I’m not a joiner by nature. However, as I spent more time with the ladies of Leather & Lace Motorcycle Club there were moments when I forgot that I can hardly ride a bicycle and wished I could be a part of their tribe. But I can’t deal with regular meetings and must-do anything, except for my writing.

Lynn Waddell is a freelance writer whose work has appeared in the Wall Street Journal, Newsweek, the Daily Beast, Budget Travel, the Christian Science Monitor, and the New York Times. Follow her on Twitter @FringeFlorida

Fringe Florida in Demand

My friend, Cathy Wos, a Hillsborough County Librarian, shared that there are 10 requested holds for my book Fringe Florida, and it’s not even in stock yet. libraryphoto

Fringe Florida now on Bookstore Shelves

I saw a copy of Fringe Florida on the shelf at Inkwood Books in Tampa last night. Strange, I didn’t have the euphoric, giddy response from seeing my first book in a bookstore that I had anticipated. Of course, that probably has a lot to do with just having listened to National Book Award-winner Bob Shacochis read from his latest, The Woman Who Lost Her Soul. Nothing is more humbling to this writer than listening to the words of a great one. Add to that, the falling-off-a-cliff fear of knowing that less than a month from now I’ll be the one sitting on the wooden stool explaining my book and all the humanity and strangeness it entails – the nuances of furridom, 1%er biker wars, swinger conventions, orb tours, and a long list of  other seemingly disparate things found in Florida.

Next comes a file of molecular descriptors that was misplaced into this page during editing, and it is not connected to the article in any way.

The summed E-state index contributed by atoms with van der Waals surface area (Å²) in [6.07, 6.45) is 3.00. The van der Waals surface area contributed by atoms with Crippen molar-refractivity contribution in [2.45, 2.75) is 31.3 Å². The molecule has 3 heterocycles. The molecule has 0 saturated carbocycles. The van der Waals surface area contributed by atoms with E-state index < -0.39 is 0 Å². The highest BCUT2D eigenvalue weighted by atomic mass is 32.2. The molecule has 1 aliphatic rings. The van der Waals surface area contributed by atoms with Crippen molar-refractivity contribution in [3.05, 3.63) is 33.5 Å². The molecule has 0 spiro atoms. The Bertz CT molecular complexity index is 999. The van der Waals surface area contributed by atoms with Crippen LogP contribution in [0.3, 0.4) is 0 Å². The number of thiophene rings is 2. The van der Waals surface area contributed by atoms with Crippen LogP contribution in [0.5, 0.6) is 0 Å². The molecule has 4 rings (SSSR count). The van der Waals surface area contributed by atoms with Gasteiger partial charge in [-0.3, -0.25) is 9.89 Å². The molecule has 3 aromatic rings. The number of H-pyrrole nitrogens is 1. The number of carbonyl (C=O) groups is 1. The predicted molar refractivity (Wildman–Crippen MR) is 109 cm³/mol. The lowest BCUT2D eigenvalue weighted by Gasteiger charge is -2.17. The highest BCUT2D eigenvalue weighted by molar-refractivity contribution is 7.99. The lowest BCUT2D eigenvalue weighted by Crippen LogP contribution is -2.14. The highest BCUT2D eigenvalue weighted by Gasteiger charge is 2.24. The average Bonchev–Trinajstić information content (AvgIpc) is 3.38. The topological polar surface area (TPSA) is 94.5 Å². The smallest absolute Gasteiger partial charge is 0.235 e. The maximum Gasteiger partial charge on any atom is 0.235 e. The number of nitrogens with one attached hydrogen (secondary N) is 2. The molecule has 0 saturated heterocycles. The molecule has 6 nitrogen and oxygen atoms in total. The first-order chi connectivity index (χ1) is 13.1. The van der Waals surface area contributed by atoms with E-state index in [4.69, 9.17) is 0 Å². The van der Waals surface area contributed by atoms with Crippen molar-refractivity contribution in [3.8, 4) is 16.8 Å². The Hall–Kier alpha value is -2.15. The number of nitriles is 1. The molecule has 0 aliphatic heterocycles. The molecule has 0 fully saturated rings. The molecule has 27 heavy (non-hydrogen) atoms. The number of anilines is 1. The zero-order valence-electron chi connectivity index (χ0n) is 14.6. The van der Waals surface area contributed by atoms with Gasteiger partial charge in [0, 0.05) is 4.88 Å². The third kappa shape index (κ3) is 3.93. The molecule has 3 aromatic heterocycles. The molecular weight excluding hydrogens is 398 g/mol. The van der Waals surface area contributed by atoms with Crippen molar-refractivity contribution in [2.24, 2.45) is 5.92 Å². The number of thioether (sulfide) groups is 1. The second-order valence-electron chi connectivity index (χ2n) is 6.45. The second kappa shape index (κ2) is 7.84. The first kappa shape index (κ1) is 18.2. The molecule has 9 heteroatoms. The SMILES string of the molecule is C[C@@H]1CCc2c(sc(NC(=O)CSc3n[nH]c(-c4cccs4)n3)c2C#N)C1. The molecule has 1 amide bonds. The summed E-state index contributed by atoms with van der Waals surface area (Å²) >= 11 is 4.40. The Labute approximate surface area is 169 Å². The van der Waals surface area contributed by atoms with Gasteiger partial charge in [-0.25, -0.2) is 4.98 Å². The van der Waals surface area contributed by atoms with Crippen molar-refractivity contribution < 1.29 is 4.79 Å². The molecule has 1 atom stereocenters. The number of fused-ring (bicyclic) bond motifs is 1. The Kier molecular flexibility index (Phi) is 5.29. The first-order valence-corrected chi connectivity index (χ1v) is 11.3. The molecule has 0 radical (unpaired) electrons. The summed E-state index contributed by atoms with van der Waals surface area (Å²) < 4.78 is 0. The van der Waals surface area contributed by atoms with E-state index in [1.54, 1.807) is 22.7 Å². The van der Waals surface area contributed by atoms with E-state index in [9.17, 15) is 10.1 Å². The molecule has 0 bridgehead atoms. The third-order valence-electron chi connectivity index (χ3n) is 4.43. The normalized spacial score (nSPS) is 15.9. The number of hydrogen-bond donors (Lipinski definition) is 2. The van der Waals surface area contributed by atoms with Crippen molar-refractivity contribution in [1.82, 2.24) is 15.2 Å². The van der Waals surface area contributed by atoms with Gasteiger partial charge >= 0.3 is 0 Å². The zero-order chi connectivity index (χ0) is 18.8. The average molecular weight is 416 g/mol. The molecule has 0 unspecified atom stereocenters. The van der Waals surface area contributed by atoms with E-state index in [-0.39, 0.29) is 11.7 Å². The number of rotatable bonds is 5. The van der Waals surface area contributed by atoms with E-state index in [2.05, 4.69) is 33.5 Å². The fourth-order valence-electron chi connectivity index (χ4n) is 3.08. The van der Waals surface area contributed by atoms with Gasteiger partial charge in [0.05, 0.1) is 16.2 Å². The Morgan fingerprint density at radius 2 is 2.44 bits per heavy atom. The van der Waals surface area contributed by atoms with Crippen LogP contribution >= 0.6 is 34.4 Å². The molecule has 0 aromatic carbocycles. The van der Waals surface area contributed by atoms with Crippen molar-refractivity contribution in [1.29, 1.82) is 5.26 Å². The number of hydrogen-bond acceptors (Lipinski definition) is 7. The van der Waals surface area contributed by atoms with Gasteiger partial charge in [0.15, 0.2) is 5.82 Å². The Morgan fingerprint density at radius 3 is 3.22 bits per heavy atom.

Catch me floundering at Inkwood on Tuesday, Oct. 8, at 7 pm.  IW_exterior

Fringe Florida Swamp Buggy Builder Rolls Onto Travel Channel

When I spotted Mike Cox’s swamp buggy masterpiece online I knew I had to connect with him. It wasn’t just that the amphibious vehicle’s tires were taller than me, or that it listed for $100,000. It wasn’t even because the buggy was pimped out like a luxurious RV with swivel captains chairs, stereo, flat screen TV, and wet bar.  It was more the strippers airbrushed across the back,  the unforgettable name, Redneck Royalty, and the three young woman in Daisy Duke shorts posing along its ladder.  

Here was someone who embraced redneck culture like a favorite drunk uncle and apparently spared no expense to do so.